|Accelerating Infrastructure Innovations|
|Federal Highway Administration > Publications > Focus > December 2002 > NPHQ Awards Honor Highway Best Practices|
|December 2002||Publication Number: FHWA-RD-03-013|
NPHQ Awards Honor Highway Best Practices
At its annual conference in Salt Lake City in November, the National Partnership for Highway Quality (NPHQ) presented its "Making a Difference" awards to organizations that excelled in highway design, construction, or management over the past year. The 10 honorees were recognized for their accomplishments in the areas of State Quality Initiatives, Risk Taking, Breaking the Mold, and Partnering.
"It's great to bring people together and showcase their good work to their peers," says NPHQ Administrator Bob Templeton. "We see the awards as a form of technology transfer, where one State can see the success that another has had, and can turn around and use those ideas themselves."
The State Quality Initiatives award recognizes collaboration among State highway agencies, local industries, and FHWA Division Offices. This year the gold award went to the Oregon Department of Transportation's (DOT) Constructibility Review Team for its process for bringing contractor input into the project design stage. NPHQ specifically lauded the State's approach to constructing the flyover and pedestrian structures on the Interstate 5/Highway 217 project, in which facilitators worked with stakeholders to eliminate risks, prevent millions of dollars in added costs from accruing, and shave years of construction delays off the project. The silver award went to the Utah Pavement Council, an assembly of Federal, State, and local industry heads formed to assess pavement issues and make recommendations that will improve road quality while lowering costs.
The Risk Taking awards are given to groups that take an unconventional approach to a project. The gold award this year was presented to the team that rehabilitated a 5.6-km (3.5-mi) section of Interstate 64 near Louisville, Kentucky. Instead of closing a few lanes and making the improvements in a piecemeal fashion as is often the norm, the Kentucky Transportation Cabinet and its contractors opted to close the segment entirely. This created a safer environment for workers and allowed them to complete the work 7 weeks ahead of schedule. The silver award went to the Texas Department of Transportation (TxDOT) and its Queen Isabella Causeway Reconstruction Team, which rebuilt a collapsed bridge near Brownsville a month ahead of schedule through the use of incentives and disincentives and an aggressive schedule. To accomplish the work, TxDOT convinced its partners to accept the challenge of accelerating construction in the face of peak hurricane season.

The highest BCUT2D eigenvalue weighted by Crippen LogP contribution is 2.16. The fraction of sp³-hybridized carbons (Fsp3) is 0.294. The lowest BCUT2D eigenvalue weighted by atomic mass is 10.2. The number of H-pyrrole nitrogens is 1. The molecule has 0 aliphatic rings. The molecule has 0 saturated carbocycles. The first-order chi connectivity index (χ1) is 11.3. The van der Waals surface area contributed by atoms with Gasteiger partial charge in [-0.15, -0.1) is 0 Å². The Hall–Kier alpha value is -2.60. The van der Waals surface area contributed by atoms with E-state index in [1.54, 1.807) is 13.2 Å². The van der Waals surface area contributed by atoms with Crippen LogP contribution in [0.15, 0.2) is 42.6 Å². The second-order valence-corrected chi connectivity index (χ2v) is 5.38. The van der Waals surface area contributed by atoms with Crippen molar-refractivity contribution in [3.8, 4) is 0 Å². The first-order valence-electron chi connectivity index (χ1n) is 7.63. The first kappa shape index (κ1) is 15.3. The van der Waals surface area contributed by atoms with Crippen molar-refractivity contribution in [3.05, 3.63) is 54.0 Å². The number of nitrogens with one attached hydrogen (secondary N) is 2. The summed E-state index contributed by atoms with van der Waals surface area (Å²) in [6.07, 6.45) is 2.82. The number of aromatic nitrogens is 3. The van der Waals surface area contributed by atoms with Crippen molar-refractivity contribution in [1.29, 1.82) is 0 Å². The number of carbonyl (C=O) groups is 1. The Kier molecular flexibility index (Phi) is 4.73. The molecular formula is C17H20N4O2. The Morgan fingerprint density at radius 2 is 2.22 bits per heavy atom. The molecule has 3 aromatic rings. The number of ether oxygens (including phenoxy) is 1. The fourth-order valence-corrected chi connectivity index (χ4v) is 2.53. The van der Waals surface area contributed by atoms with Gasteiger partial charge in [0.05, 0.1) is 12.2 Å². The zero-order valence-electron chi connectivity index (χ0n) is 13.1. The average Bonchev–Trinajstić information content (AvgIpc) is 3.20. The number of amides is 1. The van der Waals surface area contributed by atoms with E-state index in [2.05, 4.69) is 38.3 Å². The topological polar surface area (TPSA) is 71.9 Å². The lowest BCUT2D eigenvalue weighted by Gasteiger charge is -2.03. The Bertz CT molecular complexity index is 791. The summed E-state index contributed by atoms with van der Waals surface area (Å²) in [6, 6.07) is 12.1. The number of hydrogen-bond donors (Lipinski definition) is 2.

Utah DOT's Interstate 15 Team received the gold award in the Breaking the Mold category for its use of the design/build technique in the reconstruction of Salt Lake City's main north/south highway corridor. The move saved Utah $32 million and shortened the delivery time on the project from at least 7 years to 4 1/2, ensuring completion before the city hosted the Winter Olympics in February 2002. The silver award was given to the Maryland State Highway Administration and its Neighborhood Conservation Program, whose "When Main Street is a State Highway" planning and design approach matched transportation improvements to each small community's individual character. And a bronze award was given in this category to TxDOT's Plans Online System, an electronic document management system that saves the State $2.5 million per year in paper, printing, and postage.
Finally, Tennessee's Forest Heights Bridge Team won top honors in Partnering for its 7-hour demolition and reconstruction of a dual-span section of Interstate 40/75 in Knoxville. The group's massive coordination of contractors, the trucking industry, law enforcement, firefighters, and the media ensured the success of the project. Maryland won the silver award for its Maryland Quality Initiative Partnering Subcommittee, which is concentrating on communication and cooperation among stakeholders in bringing a greater degree of quality to the State's highways. Taking the bronze in Partnering was Oregon for the redesign of the congested interchange at Interstate 5 and Oregon 217; the $41 million project used steep incentives and disincentives along with A+B contracting to complete the work 56 days ahead of schedule.
NPHQ was founded in 1992 and known until 2000 as the National Quality Initiative. The consortium is comprised of members from the American Association of State Highway and Transportation Officials, FHWA, and 10 industry associations. To be considered for an award, States must nominate their projects for honors in one of the four categories. The nominations are reviewed by NPHQ's awards subcommittee, which makes its award recommendations to NPHQ's Steering Committee.
For more information on NPHQ or the Making a Difference awards, contact Bob Templeton at NPHQ, 512-301-9899 (email: firstname.lastname@example.org), or visit the NPHQ Web site at www.nphq.org.
United States Department of Transportation - Federal Highway Administration